Consider the steady axi-symmetric flow of an incompressible viscous fluid along a stretching cylinder embedded in a porous medium. The continuity, momentum, and energy equations governing such type of flow are written as𝜕(𝑟𝑢)+𝜕𝑥𝜕(𝑟𝑣)𝑢𝜕𝑟=0,(1)𝜕𝑢𝜕𝑥+𝑣𝜕𝑢=𝑣𝜕𝑟𝑟𝜕𝑟𝜕𝑟𝜕𝑢𝑣𝜕𝑟𝑘𝑢𝑢,𝜕𝑇𝜕𝑥+𝑣𝜕𝑇=𝜅𝜕𝑟𝑟𝜕𝑟𝜕𝑟𝜕𝑇,𝜕𝑟(2) where 𝑢  and 𝑣 are the components of velocity, respectively, in the 𝑥 and 𝑟 directions, 𝑣=𝜇/𝜌 is the kinematic viscosity, 𝜌 is the fluid density (assumed constant), 𝜇 is the coefficient of fluid viscosity, 𝑘 is the porosity of the medium, 𝜅 is the thermal diffusivity of the fluid, and 𝑇 is the fluid temperature.

2.1. Boundary Conditions

The appropriate boundary conditions for the problem are given by𝑢=𝑈(𝑥),𝑣=0,𝑇=𝑇𝑤(𝑥),at𝑟=𝑅,𝑢0,𝑇𝑇,as𝑟.(3) Here, 𝑈(𝑥)=𝑈0(𝑥/𝐿) is the stretching velocity, 𝑇𝑤(𝑥)=𝑇+𝑇0(𝑥/𝐿)𝑁 is the prescribed surface temperature, 𝑈0, 𝑇0 are the reference velocity and temperature, respectively, 𝑇 is the ambient temperature, 𝐿 is the characteristic length, and 𝑁 is the temperature exponent.

2.2. Method of Solution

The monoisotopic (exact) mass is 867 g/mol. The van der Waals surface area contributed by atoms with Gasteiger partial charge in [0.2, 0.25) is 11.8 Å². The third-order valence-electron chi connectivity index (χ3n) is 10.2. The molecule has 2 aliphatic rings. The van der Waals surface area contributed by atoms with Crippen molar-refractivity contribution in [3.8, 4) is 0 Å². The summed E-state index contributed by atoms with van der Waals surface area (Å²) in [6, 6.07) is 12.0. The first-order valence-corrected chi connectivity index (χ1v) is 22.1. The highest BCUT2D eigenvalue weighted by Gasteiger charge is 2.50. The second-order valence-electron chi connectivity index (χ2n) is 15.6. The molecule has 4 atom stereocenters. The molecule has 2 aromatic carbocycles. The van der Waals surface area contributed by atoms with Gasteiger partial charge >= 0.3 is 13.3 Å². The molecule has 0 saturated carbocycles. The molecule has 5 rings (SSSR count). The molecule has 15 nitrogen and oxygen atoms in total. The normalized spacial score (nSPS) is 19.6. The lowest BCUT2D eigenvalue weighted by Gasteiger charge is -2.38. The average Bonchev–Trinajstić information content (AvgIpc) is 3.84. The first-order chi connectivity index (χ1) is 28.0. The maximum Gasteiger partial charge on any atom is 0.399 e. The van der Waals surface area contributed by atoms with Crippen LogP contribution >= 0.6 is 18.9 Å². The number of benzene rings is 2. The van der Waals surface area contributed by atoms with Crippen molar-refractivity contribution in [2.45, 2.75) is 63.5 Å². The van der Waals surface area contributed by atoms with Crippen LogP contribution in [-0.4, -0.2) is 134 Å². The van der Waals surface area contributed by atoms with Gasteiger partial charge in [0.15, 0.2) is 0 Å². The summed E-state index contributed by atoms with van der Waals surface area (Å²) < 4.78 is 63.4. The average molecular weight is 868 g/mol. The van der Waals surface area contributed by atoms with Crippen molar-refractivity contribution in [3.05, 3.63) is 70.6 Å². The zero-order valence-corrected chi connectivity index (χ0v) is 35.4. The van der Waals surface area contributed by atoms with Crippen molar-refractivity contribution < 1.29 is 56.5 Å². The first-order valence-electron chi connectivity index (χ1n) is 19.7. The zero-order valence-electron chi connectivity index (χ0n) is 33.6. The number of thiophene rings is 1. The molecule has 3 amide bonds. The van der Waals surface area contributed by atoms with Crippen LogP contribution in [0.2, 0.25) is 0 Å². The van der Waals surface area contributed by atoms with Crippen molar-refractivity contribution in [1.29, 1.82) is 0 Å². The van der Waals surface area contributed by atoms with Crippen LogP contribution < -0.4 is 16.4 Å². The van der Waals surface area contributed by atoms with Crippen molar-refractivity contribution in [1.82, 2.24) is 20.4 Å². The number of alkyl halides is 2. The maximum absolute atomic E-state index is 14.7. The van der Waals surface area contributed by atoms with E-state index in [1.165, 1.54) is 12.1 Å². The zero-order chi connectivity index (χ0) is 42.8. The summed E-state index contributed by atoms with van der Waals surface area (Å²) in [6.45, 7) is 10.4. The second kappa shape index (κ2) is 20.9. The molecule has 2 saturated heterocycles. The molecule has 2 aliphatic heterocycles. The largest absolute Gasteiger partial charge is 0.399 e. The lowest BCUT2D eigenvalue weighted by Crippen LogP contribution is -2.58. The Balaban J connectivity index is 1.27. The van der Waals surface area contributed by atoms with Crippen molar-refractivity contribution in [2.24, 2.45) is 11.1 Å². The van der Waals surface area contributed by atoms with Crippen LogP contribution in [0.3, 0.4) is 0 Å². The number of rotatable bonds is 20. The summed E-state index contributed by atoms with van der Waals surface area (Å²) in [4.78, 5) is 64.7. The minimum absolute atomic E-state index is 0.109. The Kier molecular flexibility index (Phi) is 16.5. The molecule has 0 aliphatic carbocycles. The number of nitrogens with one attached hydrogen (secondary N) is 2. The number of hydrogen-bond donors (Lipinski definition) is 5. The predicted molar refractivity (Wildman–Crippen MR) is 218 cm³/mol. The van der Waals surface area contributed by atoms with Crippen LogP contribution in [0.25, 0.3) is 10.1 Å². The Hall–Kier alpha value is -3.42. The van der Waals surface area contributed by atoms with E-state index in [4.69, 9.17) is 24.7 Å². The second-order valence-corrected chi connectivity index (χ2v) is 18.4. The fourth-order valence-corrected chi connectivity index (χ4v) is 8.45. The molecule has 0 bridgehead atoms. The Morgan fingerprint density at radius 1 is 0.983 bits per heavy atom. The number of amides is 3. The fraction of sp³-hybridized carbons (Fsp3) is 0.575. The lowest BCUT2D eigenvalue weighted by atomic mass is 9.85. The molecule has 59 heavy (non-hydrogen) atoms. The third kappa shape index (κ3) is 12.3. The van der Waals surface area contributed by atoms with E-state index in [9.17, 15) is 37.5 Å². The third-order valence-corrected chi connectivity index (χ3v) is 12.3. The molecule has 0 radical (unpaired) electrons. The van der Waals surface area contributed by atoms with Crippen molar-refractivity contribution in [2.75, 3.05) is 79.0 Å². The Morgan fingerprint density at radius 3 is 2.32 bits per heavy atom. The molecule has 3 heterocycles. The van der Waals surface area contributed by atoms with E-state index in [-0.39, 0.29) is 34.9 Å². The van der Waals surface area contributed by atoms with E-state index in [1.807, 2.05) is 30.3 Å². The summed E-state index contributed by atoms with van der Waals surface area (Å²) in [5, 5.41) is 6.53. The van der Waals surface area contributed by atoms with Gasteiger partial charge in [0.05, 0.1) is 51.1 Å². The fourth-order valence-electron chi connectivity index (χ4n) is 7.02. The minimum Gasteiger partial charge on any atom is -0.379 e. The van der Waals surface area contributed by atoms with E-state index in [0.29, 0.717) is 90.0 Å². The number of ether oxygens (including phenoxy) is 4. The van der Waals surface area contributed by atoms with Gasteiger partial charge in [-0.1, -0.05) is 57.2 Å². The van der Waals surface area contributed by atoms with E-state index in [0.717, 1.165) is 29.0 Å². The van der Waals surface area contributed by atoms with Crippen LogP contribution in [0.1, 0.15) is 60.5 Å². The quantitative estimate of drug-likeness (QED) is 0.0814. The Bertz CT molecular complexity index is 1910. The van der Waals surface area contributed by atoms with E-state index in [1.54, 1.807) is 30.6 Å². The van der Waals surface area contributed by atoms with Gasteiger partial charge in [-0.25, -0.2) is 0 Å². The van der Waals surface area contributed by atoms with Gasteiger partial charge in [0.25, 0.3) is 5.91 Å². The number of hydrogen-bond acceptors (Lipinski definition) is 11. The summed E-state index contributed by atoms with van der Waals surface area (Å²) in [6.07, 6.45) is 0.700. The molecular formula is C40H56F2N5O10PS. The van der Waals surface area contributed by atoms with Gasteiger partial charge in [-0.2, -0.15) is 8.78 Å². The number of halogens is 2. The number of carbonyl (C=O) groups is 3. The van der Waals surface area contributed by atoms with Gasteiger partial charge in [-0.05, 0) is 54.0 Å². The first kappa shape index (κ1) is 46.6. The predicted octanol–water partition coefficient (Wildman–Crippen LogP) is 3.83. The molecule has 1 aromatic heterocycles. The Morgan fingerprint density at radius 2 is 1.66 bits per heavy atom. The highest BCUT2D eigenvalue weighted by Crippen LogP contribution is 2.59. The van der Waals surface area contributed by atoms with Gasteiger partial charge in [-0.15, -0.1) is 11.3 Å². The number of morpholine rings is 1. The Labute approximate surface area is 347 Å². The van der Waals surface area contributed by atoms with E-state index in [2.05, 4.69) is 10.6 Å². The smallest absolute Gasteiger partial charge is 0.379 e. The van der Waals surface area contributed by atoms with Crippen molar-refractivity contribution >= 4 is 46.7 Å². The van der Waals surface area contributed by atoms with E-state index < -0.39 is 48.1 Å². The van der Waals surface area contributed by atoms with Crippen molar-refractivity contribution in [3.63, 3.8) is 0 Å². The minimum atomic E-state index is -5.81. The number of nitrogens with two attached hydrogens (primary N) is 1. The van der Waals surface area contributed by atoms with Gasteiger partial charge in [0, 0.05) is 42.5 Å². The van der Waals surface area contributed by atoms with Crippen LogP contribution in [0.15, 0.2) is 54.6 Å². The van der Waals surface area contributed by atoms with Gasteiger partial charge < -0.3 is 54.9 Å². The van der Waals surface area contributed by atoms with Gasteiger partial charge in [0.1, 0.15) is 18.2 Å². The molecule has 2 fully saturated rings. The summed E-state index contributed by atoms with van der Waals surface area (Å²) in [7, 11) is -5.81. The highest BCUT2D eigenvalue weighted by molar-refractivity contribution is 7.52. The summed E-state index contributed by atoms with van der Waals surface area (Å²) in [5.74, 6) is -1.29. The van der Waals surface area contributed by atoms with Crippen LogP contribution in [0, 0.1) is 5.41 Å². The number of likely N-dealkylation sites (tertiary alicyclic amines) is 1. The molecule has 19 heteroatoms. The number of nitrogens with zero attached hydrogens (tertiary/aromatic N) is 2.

The continuity equation is automatically satisfied by the introduction of stream function 𝜓 as 𝑢=(1/𝑟)(𝜕𝜓/𝜕𝑟),𝑣=(1/𝑟)(𝜕𝜓/𝜕𝑥). Introducing the similarity variables as 𝑟𝜂=2𝑅2(𝑈2𝑅)𝑣𝑥1/2,𝜓=(𝑈𝑣𝑥)1/2𝜃𝑅𝑓(𝜂),(𝜂)=𝑇𝑇𝑇𝑤𝑇,(4) and upon substitution of (4) in (2) and (3), the governing equations and the boundary conditions reduce to(1+2𝑀𝜂)𝑓///+2𝑀𝑓//+𝑓𝑓//𝑓/2𝑘1𝑓/(=0,1+2𝑀𝜂)𝜃//+2𝑀𝜃/+Pr𝑓𝜃/𝑁𝑓/𝜃𝑓=0,(5)/𝑓=1,𝑓=0,𝜃=1at𝜂=0,(6)/𝜃0,/0as𝜂,(7) where the prime denotes differentiation with respect to𝜂, 𝑘1=𝑣𝐿/𝑈0𝑘 is the permeability parameter of the porous medium and 𝑀=(𝑣𝐿/𝑈0𝑅2)1/2 is the curvature parameter. The case of nonporous medium is recovered for 𝑘1=0. 𝑘11 will reflect the effect of Darcian flow on the present problem.